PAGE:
It was decided that the focus areas or themes of the Strategic Framework should be action-based and aligned with existing green economy initiatives and strategies. These themes were accordingly finalised in March 2013, and were divided into two principal categories or clusters, namely mitigation and adaptation.Within each of these themes, the status quo and challenges were described to give context and perspective. Known challenges and barriers to developing the City’s green economy were used to formulate aspirations, objectives and appropriate actions for each theme.
These were incorporated into an initial draft of the Strategic Framework that was reviewed and finalised by the City of Tshwane’s Sustainability Office.
Thematic action areas
Under each of the mitigation and adaptation clusters, the Framework identifies the following specific thematic action areas, as follows:
1. Transitioning to a low-carbon city (mitigation)
- Pollution and waste management – reduction and effective management of waste streams, including solid waste, wastewater and air pollution;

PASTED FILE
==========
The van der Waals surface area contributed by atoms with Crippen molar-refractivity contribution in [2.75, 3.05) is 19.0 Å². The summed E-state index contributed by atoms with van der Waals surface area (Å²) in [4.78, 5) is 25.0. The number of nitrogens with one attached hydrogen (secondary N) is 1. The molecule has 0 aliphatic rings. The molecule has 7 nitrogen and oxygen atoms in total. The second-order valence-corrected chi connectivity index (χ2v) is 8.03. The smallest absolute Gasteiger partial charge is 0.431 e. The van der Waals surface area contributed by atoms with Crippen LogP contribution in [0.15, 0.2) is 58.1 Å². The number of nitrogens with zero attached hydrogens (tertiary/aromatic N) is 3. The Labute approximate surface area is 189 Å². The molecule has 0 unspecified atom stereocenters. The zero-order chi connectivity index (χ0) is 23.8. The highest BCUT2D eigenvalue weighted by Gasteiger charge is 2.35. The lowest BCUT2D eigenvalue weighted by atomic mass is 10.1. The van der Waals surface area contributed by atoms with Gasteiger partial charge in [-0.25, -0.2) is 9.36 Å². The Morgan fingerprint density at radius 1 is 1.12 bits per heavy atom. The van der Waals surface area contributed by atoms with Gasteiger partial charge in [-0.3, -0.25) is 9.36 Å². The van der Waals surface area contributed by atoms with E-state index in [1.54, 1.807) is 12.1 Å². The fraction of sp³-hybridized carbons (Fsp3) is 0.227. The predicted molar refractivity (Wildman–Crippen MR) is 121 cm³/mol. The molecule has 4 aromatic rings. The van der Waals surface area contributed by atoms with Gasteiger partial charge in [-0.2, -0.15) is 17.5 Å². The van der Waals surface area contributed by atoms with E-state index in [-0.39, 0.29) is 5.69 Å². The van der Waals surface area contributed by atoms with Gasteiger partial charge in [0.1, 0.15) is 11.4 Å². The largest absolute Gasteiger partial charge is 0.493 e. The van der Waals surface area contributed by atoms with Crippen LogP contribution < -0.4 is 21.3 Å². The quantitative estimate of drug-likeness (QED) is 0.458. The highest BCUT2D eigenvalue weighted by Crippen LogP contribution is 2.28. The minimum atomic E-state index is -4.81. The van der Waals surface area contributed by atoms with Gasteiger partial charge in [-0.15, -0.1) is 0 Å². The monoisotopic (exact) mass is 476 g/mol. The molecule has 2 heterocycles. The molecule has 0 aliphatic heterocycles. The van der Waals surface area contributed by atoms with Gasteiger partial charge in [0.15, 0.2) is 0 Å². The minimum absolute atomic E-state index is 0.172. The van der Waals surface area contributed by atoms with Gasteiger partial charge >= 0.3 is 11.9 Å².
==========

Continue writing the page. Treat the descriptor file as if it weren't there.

- Integrated water resource management – coordinated development and management of water, land and related resources;
- Green buildings and built environment – the development of a green built environment in the City, including spatial planning and public service infrastructure, with due consideration of national initiatives in this area;
- Sustainable transport and improved mobility – improved efficiency and sustainability in transport systems and infrastructure, and the creation of an enabling environment for green transport initiatives;
- Sustainable energy – including initiatives, in line with various national policies and programmes in the field.